FLORENCE — The closing of Arizona State Prison-Florence Complex, which first looked like a major setback for Florence, is beginning to look more like an opportunity, Town Manager Brent Billingsley said.
After the initial surprise of Gov. Doug Ducey’s announcement in early 2020, “we immediately reached out and had good communication with the director of state prisons (David Shinn) and his staff, and have quite honestly built an excellent relationship with both the director and the staff,” Billingsley said in a year-end interview with the Florence Reminder & Blade-Tribune.
“We know this (prison closure) will definitely have an impact on the finances of the town. We’re not exactly sure what that will be going forward because of the many changes that may occur over the next several years. But we’re convinced that, through our partnerships and our ongoing conversations with the state, we’re going to have a successful transition” to a redevelopment of the prison property.
Billingsley said state corrections officials appear to share Florence’s goal of a productive new use for the property.
“They’re very much interested, and we’ve had several conversations with them regarding reuse. They see that property and the facility just like the town does, as a resource. … Clearly they have a very valuable piece of land there,” with its own water wells and storage, “and a lot of land that quite honestly could be reused in a way that not only benefits the town and the region, but also the state and the prisons as well.
“We have a resource in that historic prison and historic buildings,” Billingsley continued. “We also have opportunities to enhance things like Arizona Correctional Industries and partnerships that the state has already with large employers that they’d like to enhance,” including job training, education and other programs that help inmates lead successful lives and not re-offend after they’re released, Billingsley said.
He said it’s taking something that can be looked at as a negative and turning that very much into a positive going forward.
“So I’ve been very excited about those ongoing conversations and the willingness — and excitement quite honestly — from the state perspective to look at opportunities going forward. …We have very limited industrial land in Florence — and what an opportunity to stimulate growth and economic development through potential investment from multiple parties.”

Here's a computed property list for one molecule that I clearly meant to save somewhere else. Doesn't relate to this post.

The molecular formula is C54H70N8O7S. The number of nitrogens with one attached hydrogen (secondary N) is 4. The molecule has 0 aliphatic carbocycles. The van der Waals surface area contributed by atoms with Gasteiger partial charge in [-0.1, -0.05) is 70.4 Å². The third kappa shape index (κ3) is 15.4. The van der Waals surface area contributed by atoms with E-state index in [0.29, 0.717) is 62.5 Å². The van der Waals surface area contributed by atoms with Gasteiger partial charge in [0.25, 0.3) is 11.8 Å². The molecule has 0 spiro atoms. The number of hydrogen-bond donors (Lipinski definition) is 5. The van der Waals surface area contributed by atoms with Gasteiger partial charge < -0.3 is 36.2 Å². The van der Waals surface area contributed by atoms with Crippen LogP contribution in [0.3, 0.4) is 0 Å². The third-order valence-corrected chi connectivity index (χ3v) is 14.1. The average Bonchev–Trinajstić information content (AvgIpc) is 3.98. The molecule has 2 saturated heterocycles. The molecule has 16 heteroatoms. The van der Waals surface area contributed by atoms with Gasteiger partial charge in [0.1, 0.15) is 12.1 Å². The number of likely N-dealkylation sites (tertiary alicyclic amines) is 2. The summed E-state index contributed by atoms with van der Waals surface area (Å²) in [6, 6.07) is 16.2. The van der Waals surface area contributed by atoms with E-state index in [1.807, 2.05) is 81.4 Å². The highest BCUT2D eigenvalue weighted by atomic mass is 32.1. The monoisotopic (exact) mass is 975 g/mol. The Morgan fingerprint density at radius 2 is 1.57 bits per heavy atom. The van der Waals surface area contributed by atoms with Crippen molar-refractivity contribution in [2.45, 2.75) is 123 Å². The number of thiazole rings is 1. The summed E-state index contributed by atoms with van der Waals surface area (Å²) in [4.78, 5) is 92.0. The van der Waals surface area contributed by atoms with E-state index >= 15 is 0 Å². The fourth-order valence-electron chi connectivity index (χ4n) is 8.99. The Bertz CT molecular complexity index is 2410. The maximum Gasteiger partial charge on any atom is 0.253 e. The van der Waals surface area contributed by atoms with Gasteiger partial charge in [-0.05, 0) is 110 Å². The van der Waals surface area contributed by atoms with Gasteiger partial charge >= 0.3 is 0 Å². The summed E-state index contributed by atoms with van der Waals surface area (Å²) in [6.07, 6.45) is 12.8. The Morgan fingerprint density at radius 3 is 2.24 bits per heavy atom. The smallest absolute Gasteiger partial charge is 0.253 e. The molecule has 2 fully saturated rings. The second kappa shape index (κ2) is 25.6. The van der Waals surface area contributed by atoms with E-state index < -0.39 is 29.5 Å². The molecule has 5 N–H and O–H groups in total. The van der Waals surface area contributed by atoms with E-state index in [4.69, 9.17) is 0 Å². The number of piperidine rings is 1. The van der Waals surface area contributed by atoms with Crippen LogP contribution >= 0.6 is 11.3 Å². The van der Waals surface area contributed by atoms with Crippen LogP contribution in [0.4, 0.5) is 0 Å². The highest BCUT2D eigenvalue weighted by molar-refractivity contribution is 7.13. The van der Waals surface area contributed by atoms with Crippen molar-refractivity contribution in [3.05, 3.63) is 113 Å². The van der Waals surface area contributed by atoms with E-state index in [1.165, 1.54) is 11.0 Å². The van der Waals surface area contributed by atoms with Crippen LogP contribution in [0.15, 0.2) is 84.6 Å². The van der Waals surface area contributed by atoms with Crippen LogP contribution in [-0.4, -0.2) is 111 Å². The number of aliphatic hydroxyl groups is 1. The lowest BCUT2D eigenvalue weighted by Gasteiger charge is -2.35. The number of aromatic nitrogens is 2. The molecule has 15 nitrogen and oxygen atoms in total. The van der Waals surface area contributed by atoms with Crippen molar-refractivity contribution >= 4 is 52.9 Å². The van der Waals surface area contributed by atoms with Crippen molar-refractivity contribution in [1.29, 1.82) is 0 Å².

A silver lining in the pandemic has been that closure plans have been more or less on hold. Although it was discussed in the last legislative session, it wasn’t included in the state’s reduced budget. “So in terms of the wholesale closure of that facility and the schedule that was discussed, that is not on at this time.
“However, it’s clear there’s been a draw-down of prisoners,” Billingsley said, “not only at our facilities here in town but statewide over the last 11 months.” This month there were approximately 38,000 inmates in state custody and last year there were about 42,500, which is about an 11% decline.
The Florence Complex population is down approximately 30%, from 3,600 a year ago to about 2,500 now, largely due to closure of North Unit. Corrections staff told town staff that North Unit needed to close, not just because of its age but because much of the housing was in tents.
Another reason for the decline in inmates is the courts, because of the pandemic, have been hindered in holding trials and sentencing inmates. Shinn has told town staff that as the legal system gets back up to speed, there will be a growth in inmate numbers statewide, Billingsley said. Florence’s other inmate populations have remained “fairly stable,” Billingsley said.
“I think it’s important to highlight we have a good relationship with the director and his staff, we have ongoing conversations with them and those have been fruitful in terms of options for moving forward.”
Florence’s downtown sewer plant was built as large as it is to serve the prison, and if that population disappears, it will be a problem for the utility. But the town and the state are working on a solution there as well.
“It’s true the state prison is our largest sewer customer — absolutely true,” Billingsley said. Arizona State Prison-Eyman Complex in Florence has its own sewer plant, but it’s a difficult resource for them to maintain and “not their typical line of business,” Billingsley said.
As a result, town and state officials are studying a solution that could benefit them both. A possible solution is closing the Eyman sewer plant and converting it to a lift station. Through a network of force mains, the untreated sewage could be brought to the town’s downtown wastewater plant.
As part of those discussions, the town hired an engineering firm for an analysis and cost estimate. That report has been completed and the town has shared it with the state. “Conversations are ongoing with respect to us cooperatively solving a problem that benefits both parties,” Billingsley said.